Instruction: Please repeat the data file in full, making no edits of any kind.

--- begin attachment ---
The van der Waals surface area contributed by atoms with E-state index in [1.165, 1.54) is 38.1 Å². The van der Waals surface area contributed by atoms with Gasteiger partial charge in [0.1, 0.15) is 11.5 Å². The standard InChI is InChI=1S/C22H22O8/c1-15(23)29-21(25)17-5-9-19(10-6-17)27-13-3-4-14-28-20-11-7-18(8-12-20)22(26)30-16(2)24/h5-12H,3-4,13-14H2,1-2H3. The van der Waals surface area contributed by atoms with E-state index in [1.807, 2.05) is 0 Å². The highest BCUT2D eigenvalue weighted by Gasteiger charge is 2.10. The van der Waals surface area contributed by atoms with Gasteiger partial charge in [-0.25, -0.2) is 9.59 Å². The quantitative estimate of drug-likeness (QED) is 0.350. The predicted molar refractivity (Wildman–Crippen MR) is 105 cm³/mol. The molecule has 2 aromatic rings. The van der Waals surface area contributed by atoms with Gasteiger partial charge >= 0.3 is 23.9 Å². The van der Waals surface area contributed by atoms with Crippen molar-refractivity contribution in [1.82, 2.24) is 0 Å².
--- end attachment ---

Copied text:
The van der Waals surface area contributed by atoms with E-state index in [1.165, 1.54) is 38.1 Å². The van der Waals surface area contributed by atoms with Gasteiger partial charge in [0.1, 0.15) is 11.5 Å². The standard InChI is InChI=1S/C22H22O8/c1-15(23)29-21(25)17-5-9-19(10-6-17)27-13-3-4-14-28-20-11-7-18(8-12-20)22(26)30-16(2)24/h5-12H,3-4,13-14H2,1-2H3. The van der Waals surface area contributed by atoms with E-state index in [1.807, 2.05) is 0 Å². The highest BCUT2D eigenvalue weighted by Gasteiger charge is 2.10. The van der Waals surface area contributed by atoms with Gasteiger partial charge in [-0.25, -0.2) is 9.59 Å². The quantitative estimate of drug-likeness (QED) is 0.350. The predicted molar refractivity (Wildman–Crippen MR) is 105 cm³/mol. The molecule has 2 aromatic rings. The van der Waals surface area contributed by atoms with Gasteiger partial charge >= 0.3 is 23.9 Å². The van der Waals surface area contributed by atoms with Crippen molar-refractivity contribution in [1.82, 2.24) is 0 Å².